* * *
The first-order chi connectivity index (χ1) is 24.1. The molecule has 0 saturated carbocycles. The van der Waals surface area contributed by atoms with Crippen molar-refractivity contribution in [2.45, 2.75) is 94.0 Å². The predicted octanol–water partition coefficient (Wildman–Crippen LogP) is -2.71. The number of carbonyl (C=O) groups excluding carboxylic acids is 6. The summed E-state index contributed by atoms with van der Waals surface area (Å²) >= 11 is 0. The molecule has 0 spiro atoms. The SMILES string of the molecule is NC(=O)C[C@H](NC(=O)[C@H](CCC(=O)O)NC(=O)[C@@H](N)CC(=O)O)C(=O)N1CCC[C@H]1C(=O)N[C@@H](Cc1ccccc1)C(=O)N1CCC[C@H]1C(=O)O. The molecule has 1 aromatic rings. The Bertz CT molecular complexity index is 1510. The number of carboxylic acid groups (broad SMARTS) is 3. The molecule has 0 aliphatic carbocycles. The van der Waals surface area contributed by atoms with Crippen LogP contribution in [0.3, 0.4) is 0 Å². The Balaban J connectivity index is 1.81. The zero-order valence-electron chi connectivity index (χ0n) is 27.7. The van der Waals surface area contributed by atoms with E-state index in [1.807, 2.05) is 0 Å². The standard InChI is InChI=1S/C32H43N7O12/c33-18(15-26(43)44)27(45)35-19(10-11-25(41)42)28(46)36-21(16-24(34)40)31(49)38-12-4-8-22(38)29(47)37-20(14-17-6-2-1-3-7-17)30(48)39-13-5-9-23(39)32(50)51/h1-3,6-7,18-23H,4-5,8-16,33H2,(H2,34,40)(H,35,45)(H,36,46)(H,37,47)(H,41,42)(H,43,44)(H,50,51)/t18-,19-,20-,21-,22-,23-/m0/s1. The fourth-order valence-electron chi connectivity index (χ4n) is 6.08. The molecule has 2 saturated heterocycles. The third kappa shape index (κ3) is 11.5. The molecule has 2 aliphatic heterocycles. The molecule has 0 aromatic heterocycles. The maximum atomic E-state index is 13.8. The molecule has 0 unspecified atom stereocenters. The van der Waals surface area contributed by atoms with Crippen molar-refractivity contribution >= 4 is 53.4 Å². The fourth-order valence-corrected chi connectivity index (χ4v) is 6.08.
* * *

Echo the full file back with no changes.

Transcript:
The first-order chi connectivity index (χ1) is 24.1. The molecule has 0 saturated carbocycles. The van der Waals surface area contributed by atoms with Crippen molar-refractivity contribution in [2.45, 2.75) is 94.0 Å². The predicted octanol–water partition coefficient (Wildman–Crippen LogP) is -2.71. The number of carbonyl (C=O) groups excluding carboxylic acids is 6. The summed E-state index contributed by atoms with van der Waals surface area (Å²) >= 11 is 0. The molecule has 0 spiro atoms. The SMILES string of the molecule is NC(=O)C[C@H](NC(=O)[C@H](CCC(=O)O)NC(=O)[C@@H](N)CC(=O)O)C(=O)N1CCC[C@H]1C(=O)N[C@@H](Cc1ccccc1)C(=O)N1CCC[C@H]1C(=O)O. The molecule has 1 aromatic rings. The Bertz CT molecular complexity index is 1510. The number of carboxylic acid groups (broad SMARTS) is 3. The molecule has 0 aliphatic carbocycles. The van der Waals surface area contributed by atoms with Crippen LogP contribution in [0.3, 0.4) is 0 Å². The Balaban J connectivity index is 1.81. The zero-order valence-electron chi connectivity index (χ0n) is 27.7. The van der Waals surface area contributed by atoms with E-state index in [1.807, 2.05) is 0 Å². The standard InChI is InChI=1S/C32H43N7O12/c33-18(15-26(43)44)27(45)35-19(10-11-25(41)42)28(46)36-21(16-24(34)40)31(49)38-12-4-8-22(38)29(47)37-20(14-17-6-2-1-3-7-17)30(48)39-13-5-9-23(39)32(50)51/h1-3,6-7,18-23H,4-5,8-16,33H2,(H2,34,40)(H,35,45)(H,36,46)(H,37,47)(H,41,42)(H,43,44)(H,50,51)/t18-,19-,20-,21-,22-,23-/m0/s1. The fourth-order valence-electron chi connectivity index (χ4n) is 6.08. The molecule has 2 saturated heterocycles. The third kappa shape index (κ3) is 11.5. The molecule has 2 aliphatic heterocycles. The molecule has 0 aromatic heterocycles. The maximum atomic E-state index is 13.8. The molecule has 0 unspecified atom stereocenters. The van der Waals surface area contributed by atoms with Crippen molar-refractivity contribution >= 4 is 53.4 Å². The fourth-order valence-corrected chi connectivity index (χ4v) is 6.08.